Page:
|This article does not cite any references or sources. (December 2013)|
Observation arc is a term used in observational astronomy, most particularly in discovery and tracking of asteroids and comets. It refers to the length of the path traced by the observations of the object.
The observation arc determines how accurately known the orbit of the object is. A very short arc could describe objects in a wide variety of orbits, at many distances from Earth. In some cases, there have been objects whose initial arc was insufficient to determine if the object was in orbit around the Earth, or orbiting out in the asteroid belt. With a 1 day observation arc, 2004 PR107 was thought to be a trans-Neptunian dwarf planet, but is now known to be a 1km main-belt asteroid. With an observation arc of 3 days 2004 BX159 was thought to be a Mars-crossing asteroid that could be a threat to Earth, but it is now known to be a main-belt asteroid.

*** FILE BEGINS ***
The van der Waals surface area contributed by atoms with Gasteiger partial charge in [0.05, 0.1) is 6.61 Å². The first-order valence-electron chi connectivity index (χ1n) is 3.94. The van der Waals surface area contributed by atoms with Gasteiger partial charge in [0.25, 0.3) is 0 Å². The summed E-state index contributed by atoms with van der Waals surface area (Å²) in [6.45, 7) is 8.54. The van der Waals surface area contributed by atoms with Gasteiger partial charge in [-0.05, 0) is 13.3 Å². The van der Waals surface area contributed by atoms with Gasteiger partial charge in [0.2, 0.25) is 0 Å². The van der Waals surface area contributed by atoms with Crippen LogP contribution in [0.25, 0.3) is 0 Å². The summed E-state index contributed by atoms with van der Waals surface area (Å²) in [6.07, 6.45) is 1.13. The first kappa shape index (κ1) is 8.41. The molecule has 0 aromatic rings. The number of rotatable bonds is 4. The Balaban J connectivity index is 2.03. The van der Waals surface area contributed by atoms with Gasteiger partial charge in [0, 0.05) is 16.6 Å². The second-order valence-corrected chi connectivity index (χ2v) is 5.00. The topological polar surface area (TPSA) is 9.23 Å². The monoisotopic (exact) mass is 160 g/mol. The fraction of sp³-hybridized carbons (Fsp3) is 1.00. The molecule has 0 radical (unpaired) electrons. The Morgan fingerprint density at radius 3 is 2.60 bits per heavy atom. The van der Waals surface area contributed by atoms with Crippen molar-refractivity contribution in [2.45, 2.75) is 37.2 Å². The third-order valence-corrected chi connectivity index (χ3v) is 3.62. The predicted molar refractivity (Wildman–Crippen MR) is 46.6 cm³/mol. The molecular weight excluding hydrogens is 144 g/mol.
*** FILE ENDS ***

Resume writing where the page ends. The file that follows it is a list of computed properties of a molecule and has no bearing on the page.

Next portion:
An observation arc less than 30 days can make it difficult to recover an object more than a year after the last observation.
- How to determine the orbit of a comet? (ESA 7 March 2014)